from Indiana: A New Historical Guide by Robert M. Taylor,
Jr., Errol Wayne Stevens, Mary Ann Ponder, and Paul
Brockman. Published in 1989 by the Indiana Historical
Society, 315 West Ohio Street, Indianapolis, IN 46202.
A series of tributes to hometown people and events that
have shaped our history.
- This is a
mirror of the site at http://web.indstate.edu/community/vchs/wvp/stephens.htm
- St. Stephen's
- Even before
Bishop Jackson Kemper's fateful visits to Terre Haute in
the late 1830s, several notable citizens were committed
to Episcopalian teachings. A few founders of St.
Stephen's Church were instrumental in establishing other
local Protestant parishes.
(Clark) Danaldson, Franceska (Goverman) Blake and Jane
(McCutcheon) Krumbhaar are credited with convincing
Bishop Kemper to dispatch a minister to the thriving
community. The congregation officially organized April
15, 1840. Colonel Thomas Holdsworth Blake and William
Frege Krumbhaar were elected wardens. Dr. Ebenezer
Daniels, Levi Warren, Jacob Bourne and John Rutledge were
initial vestrymen. Rev. Charles Prindle was Kemper's
choice as pastor and arrived in May.
- Services were
first conducted in the old Vigo County Court House.
Prindle died a few months later and was succeeded by Rev.
Robert E. Croes. Under his direction, the congregation
leased a building at the southeast corner of Third and
Ohio streets. During the day, Croes conducted a
subscription school there. The congregation's first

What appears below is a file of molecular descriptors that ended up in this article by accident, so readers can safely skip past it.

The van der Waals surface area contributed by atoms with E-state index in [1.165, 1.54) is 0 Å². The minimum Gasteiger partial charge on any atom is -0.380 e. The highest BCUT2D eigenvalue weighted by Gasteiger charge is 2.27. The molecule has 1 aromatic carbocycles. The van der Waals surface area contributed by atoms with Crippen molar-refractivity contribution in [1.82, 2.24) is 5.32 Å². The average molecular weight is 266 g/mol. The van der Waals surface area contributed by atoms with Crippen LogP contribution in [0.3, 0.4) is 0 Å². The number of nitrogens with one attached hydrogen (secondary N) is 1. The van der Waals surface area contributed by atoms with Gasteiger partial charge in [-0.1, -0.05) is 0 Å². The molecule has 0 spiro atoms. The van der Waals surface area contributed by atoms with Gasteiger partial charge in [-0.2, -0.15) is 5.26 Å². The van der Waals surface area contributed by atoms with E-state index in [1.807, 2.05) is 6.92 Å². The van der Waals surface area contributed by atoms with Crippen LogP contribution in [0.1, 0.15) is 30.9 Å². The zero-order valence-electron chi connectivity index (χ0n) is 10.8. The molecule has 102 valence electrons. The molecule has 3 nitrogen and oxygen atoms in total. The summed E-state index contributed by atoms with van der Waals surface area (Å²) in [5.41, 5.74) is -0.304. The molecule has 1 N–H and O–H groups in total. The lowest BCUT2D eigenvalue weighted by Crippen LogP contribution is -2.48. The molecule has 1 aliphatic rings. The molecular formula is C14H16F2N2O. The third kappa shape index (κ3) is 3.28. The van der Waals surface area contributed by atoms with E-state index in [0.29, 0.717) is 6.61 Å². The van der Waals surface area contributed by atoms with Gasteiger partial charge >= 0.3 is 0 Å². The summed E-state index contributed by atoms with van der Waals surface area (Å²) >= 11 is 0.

church - among the first local structures to boast Gothic
Revival architecture - was dedicated June 9, 1845, on the
west side of Fifth Street, a few doors north of Wabash
Ave. Croes remained as pastor until May
- As the parish
flourished under the guidance of Revs. William G.
Spencer, Thomas Mills Martin and Chauncey Fitch, a larger
structure was demanded. The cornerstone for St. Stephen's
Episcopal Church at 215 N. Seventh Street was laid May 4,
1862. The lot and improvements cost $17,000. A $7,000
rectory was completed soon thereafter. Services were
first conducted there in 1863.
- In 1871 the
parish acquired a $2,500 organ. The imposing bell tower
was mounted in 1874. The great hall and cloister room
were annexed in 1891. The congregation has completed the
church by adding a new chapel, educational building,
cloister porch and formal garden.
- After its
desertion by the parish, the 1845 Episcopal church on N.
Fifth Street was converted into a theater. For a few
years it was the Academy of Music, operated by Luke
Schoolcraft and Jake Kern. Schoolcraft moved to New York
in 1871 and became a noted musician, actor, and
songwriter. The theater was renamed the Adelphi Theater
before the building was moved to the back of the lot. It
was later demolished.
- I attended
the church on North Seventh Street as a child, was baptized there and sang in the choir. I was also an
acolyte. The minister I recall most fondly is Thomas